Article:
What are the enabling technologies for last-mile logistics?

Kimson: The real crux of the last mile is the neighborhood to front door. I’ve seen rolling robots for groceries, and drones overhead for other goods. They all reduce the cost of distance. But to get a real step change in delivery cost, you either need to relax time-sensitivity (which is the opposite of what everyone wants) or a real breakthrough in last-mile productivity. A UPS driver is only marginally more productive than he or she was in the 1950s but a driver with a fleet of 4 drones would be hugely more productive. The cost of that model is based on a driver going to a central area with a drone pad on top of the truck where takeoffs and landings happen. No matter how I pencil it out I still get drastic reductions.

Retail automation allows for chains to penetrate smaller markets profitably, but that doesn’t mean they’re going to close the old ones, does it?

Harris: No, it will mean more outlets. Will it mean more employees? I’m not so sure. ATMs didn’t replace banks but you have fewer tellers. Branches actually grew until recently as ATMs grew.

Kimson: I live in Keller, Texas, an exurb of Dallas-Fort Worth, and I can get 90% of the things Karen can get in NYC but she can get access to a far wider variety of services that are made available to higher-density areas. The new math that retailers are going to do is to lower their population per trade radius from 100,000 to 30,000. Suddenly they can push into lower-density areas and that in turn increases the desirability of those areas and reduces the services gap in areas such as restaurant varieties and quick-delivery. New business models like DoorDash has really exploded in my area by taking a piece of the value chain that restaurants used to do and spreads it across 30 or 40 restaurants and now all of a sudden I have a lot wider variety. Pasadena is great example of community of the future: a walkable high street and cluster of world class universities. If you live in Pasadena and can work in Pasadena you’ve really got it made.

The shift to suburbs and exurbs was a big surprise, given how much people talk about the resurgence of the city.

Harris: In some countries there is a big city that has tremendous gravitational pull. With Sydney, you see a lot of pull. Tokyo, too. But what we’ve seen in London is that while population has grown, some 600,000 British citizens have left and it’s the non-domestic residents that have kept the population rising. And while Tokyo is an example of death star pulling in energy, cities like Osaka are not.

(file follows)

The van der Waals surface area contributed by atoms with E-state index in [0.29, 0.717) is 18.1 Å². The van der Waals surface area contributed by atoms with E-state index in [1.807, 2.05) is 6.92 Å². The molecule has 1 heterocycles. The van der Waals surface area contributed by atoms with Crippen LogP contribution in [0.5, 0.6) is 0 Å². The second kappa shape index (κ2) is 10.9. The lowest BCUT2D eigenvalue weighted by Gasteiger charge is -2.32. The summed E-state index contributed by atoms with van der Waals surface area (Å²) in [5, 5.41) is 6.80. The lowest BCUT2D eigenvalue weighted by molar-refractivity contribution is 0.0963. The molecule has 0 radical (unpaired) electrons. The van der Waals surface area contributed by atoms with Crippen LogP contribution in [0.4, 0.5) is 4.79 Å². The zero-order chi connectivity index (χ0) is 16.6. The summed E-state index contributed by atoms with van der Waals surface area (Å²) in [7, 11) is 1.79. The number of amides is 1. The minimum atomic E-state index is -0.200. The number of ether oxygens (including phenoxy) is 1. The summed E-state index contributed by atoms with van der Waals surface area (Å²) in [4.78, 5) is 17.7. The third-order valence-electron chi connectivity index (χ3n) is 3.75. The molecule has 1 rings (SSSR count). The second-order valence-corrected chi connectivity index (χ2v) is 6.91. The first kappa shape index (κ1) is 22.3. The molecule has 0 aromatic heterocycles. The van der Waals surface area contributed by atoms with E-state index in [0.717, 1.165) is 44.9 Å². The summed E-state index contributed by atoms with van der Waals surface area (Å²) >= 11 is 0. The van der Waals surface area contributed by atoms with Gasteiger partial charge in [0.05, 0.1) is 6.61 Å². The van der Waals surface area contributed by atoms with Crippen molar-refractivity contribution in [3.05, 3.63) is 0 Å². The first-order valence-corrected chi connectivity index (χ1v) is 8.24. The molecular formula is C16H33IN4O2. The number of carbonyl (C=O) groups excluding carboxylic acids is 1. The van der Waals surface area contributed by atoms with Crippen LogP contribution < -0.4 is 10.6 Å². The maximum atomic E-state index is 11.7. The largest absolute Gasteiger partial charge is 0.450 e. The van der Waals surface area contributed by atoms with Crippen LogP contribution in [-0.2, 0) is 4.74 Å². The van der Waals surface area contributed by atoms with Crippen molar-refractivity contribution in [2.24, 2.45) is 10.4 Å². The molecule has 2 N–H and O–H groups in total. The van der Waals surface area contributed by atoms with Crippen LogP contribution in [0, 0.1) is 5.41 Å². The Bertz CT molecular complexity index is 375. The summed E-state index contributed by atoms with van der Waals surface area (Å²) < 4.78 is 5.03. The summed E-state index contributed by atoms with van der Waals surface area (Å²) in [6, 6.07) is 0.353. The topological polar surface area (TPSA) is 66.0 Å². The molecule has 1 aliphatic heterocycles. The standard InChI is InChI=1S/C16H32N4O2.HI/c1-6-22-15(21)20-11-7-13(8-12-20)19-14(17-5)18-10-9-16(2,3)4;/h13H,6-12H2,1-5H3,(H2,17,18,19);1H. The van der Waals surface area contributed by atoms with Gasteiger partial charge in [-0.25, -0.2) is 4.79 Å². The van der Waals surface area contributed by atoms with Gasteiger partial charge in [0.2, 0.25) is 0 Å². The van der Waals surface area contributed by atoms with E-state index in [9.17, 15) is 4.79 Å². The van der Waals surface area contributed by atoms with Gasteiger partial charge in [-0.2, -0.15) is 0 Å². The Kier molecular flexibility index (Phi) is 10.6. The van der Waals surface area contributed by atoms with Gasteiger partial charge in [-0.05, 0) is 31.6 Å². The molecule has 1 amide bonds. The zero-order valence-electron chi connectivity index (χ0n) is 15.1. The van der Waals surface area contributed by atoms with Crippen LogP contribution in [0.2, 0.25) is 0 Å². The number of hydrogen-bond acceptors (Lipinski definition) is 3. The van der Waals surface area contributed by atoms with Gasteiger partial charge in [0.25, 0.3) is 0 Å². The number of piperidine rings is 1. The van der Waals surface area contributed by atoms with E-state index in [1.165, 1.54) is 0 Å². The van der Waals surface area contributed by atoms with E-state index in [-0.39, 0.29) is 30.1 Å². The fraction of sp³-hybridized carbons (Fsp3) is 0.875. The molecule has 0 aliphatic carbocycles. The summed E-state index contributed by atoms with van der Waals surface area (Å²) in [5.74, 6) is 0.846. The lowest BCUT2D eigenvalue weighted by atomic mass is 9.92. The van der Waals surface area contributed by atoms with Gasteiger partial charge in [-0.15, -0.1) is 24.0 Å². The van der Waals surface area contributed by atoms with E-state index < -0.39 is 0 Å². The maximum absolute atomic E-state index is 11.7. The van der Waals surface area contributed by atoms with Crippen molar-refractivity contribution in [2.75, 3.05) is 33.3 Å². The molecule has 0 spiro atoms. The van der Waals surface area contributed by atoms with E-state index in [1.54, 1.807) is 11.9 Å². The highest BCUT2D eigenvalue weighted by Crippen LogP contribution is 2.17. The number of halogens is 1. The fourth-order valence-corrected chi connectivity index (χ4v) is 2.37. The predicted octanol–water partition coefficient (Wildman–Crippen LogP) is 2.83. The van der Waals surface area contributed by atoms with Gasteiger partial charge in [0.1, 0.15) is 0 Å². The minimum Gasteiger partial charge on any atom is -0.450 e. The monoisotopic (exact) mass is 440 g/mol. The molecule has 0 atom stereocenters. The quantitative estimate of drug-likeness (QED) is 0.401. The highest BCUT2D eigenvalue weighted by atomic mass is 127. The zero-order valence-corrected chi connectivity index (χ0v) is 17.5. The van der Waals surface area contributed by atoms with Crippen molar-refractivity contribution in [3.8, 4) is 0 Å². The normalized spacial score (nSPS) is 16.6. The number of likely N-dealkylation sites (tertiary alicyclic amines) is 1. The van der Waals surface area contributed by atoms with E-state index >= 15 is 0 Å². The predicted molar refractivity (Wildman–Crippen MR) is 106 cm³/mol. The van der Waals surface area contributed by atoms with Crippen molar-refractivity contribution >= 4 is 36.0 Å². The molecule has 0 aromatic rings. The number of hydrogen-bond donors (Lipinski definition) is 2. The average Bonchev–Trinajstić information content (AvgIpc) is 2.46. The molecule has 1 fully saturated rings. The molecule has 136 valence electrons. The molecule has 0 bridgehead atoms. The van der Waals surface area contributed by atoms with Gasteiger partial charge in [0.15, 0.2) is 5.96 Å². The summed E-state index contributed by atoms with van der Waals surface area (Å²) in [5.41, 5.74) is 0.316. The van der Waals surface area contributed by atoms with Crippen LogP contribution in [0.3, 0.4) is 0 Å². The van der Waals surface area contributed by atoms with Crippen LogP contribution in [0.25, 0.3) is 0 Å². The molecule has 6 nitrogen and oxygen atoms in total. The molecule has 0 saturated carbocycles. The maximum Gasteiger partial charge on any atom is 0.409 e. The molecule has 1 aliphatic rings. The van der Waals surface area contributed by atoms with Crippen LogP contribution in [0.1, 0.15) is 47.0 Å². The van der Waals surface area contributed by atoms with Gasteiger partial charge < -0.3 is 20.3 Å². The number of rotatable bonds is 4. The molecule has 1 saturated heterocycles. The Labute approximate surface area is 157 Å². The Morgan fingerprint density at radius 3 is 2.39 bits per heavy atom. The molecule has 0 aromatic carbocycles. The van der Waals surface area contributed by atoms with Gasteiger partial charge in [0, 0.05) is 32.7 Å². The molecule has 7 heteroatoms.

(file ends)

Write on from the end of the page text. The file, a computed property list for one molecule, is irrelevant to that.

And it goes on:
Kimson: Of the top three metros in U.S., New York is still continuing to create a white-hot center in terms of population density but Los Angeles and Dallas-Fort Worth continue to exemplify population dispersion. Dallas-Fort Worth is one of most rapidly spatial expanding. This mirrors people’s image of 1950s suburbanization, when people lived in a 10-mile radius of the city center, but now at least where I live the outer burbs are becoming self-sustaining. They’re giving people walkability and human-scale development but replicating that in smaller bite-size pieces that enable you to have lower density. My town of Keller is a great example. Ten or 15 years ago there was nothing there. Now a very wealthy demographic is being drawn out here from closer to the city by amenities such as Southlake Town Square (a faux downtown with cool restaurants and shops) and proximity to DFW airport. You have a lot more professionals, sales people and consultants here and mobility is critical for them. I see it in Chicago and somewhat in Denver, where I was poking around and asking the locals where is the development heading. My Uber driver said it’s all happening around the outer most rings and his rides are periphery to periphery instead of clustered in the downtown.

Karen: San Bernardino is a great example of a place that’s nice but too far from LA. When the umbilical cord is cut it will make the place a lot different.

Kimson: The big factor in where people choose to live is variability in time. Karen in New York and I in the Dallas area view a 30-minute trip to a business meeting very differently. The range of arrival times will be different and that’s the way real people make these decisions. In some places if you have to be at work at 7 you have to build in delays and uncertainty. That’s the different between the suburbs and urban mass transit. It plays out in airline loyalty points, too. They’ve become available to the masses and the rewards are not that interesting but what’s important with the status is cutting out time at the airports. The most fundamental insight in this work is that cost of distance is going down and when that happens people will use more of it.

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Source: LinkedIn

This article is culled from daily press coverage from around the world. It is posted on the Urban Gateway by way of keeping all users informed about matters of interest. The opinion expressed in this article is that of the author and in no way reflects the opinion of UN-Habitat.